Wednesday, August 22, 2012
Wednesday Math, back from the dead:
The wackiness that is set theory.
As I have have told my students from time to time, "Math is NOT set up the way it is just to make you crazy. That's a happy little bonus."
But there is part of math that made even mathematicians crazy in its infancy and is still reviled by some people who have no business doing mathematics at all, the fundamentalist Christians who insist on home schooling their children.
That part of math is set theory and the guy who did the most important early work is the fella in the picture, Georg Cantor.
A set is a collection of objects. So far, so good. The cardinality of a set is the number of objects in the set. if two sets have the same cardinality, you can match them up in a one-to-one correspondence. If you have twelve kids at a party and twelve party hats, you can give each kid a hat, no one has to share and there are no unused hats.
What could go wrong?
Infinity could go wrong.
There are some infinite sets that can be put into one-to-one correspondence with other infinite sets. For example, the cardinality of the positive integers is the same as the cardinality of all integers, positive, negative and zero. Here's the one-to-one mapping.
1 goes to 0
2 goes to 1
3 goes to -1
4 goes to 2
5 goes to -2
The rule is:
even numbers (2n) go to half the value (n)
odd numbers (2n + 1) go to the negative of half the even number just before them (-n) .
So while it "makes sense" that all the integers is twice as big + 1 as just the positive numbers, multiplying infinity by 2 or 3 or even squaring infinity doesn't make a bigger number.
But this first infinity is just the beginning. There are some infinities bigger than others. It would be hard to show the proofs on a blog, so I'll ask you to take my word for it. Cantor knew the stuff he was doing was goofy, and instead of using the regular alphabet to denote the infinities or even the Greek alphabet, regularly used in geometry and trig, he named the different infinities after the first letter in the Hebrew alphabet, aleph. The smallest infinity is aleph nought or aleph0 and the next size up is aleph1, usually called the countable and the uncountable infinities respectively. The rational numbers are aleph0. The real numbers have more, aleph1. There are infinitely many infinities, but only the first few are the cardinality of things mathematicians find useful.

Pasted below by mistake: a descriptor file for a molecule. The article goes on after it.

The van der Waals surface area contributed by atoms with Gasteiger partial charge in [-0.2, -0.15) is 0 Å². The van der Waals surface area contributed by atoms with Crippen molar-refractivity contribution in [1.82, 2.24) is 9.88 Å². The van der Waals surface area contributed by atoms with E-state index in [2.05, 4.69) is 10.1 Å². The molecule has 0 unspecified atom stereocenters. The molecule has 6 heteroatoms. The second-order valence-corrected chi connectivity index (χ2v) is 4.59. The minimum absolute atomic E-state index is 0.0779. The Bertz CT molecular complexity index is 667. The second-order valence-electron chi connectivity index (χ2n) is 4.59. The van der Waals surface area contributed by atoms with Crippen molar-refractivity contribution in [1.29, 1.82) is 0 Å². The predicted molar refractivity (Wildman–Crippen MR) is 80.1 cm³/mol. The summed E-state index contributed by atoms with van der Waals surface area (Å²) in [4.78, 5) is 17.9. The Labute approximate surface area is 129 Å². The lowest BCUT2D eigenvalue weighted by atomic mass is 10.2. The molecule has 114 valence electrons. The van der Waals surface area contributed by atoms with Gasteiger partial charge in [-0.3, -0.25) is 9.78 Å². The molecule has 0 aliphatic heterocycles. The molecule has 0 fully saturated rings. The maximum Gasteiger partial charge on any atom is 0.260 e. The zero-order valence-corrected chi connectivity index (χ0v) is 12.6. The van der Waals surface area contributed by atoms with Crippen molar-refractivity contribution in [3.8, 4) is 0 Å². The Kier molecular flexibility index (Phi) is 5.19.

Set theory created an amazing row. Great mathematicians like Henri Poincare hated it. Pretty good mathematicians like Leopold Kronecker hated it. Mathematically astute philosophers like Ludwig Wittgenstein hated it. But Cantor had his adherents as well, most notably David Hilbert, who in his day was the Biggest Damn Deal in mathematics. John Von Neumann, the greatest mathematician of the generation after Cantor, Hilbert and Poincare, came up with Class Theory to turn some of the messiest sets into classes. Classes followed different rules than sets and calmed down the people who were trying to make a new paradox every week. Pretty much, for all its oddities, mathematicians now are happy to have set theory as a basic concept of the field.
If you are wondering how much anti-Semitism is involved in the objections to Cantor's work, it should be noted that his critics Kronecker and Wittgenstein are Jewish and his great supporter Hilbert is not Jewish. His critic Poincare was not a Jew, but not an anti-Semite either.
Another favorite part of the Cantor story is he ended up in the nuthouse. People who understand mental illness better now say his diagnosis looks like bi-polar disorder and was NOT brought on by the amazing level of criticism heaped upon his work by well-respected colleagues.
So why do people who write books for home schoolers hate set theory? They believe in just one infinity, and that infinity is their One True God.
I only recently heard about the hatred from the people trying to keep their kids under their thumbs for the love of Jeebus, but this coincides with me thinking for the first time about the additive group R/Q, the real numbers with the rational numbers removed, which is to say an uncountable infinity with a countable infinity removed. There are uncountably infinite elements of this group, but the only one we can name is 0. The rest are infinitesimally close to zero. It's real Through The Looking Glass stuff, and it comes from one of my favorite parts of practical math that has its roots in theoretical math, group theory.
This is just one of the reasons when someone asks "What are you doing for fun?" I often answer "You really don't want to know."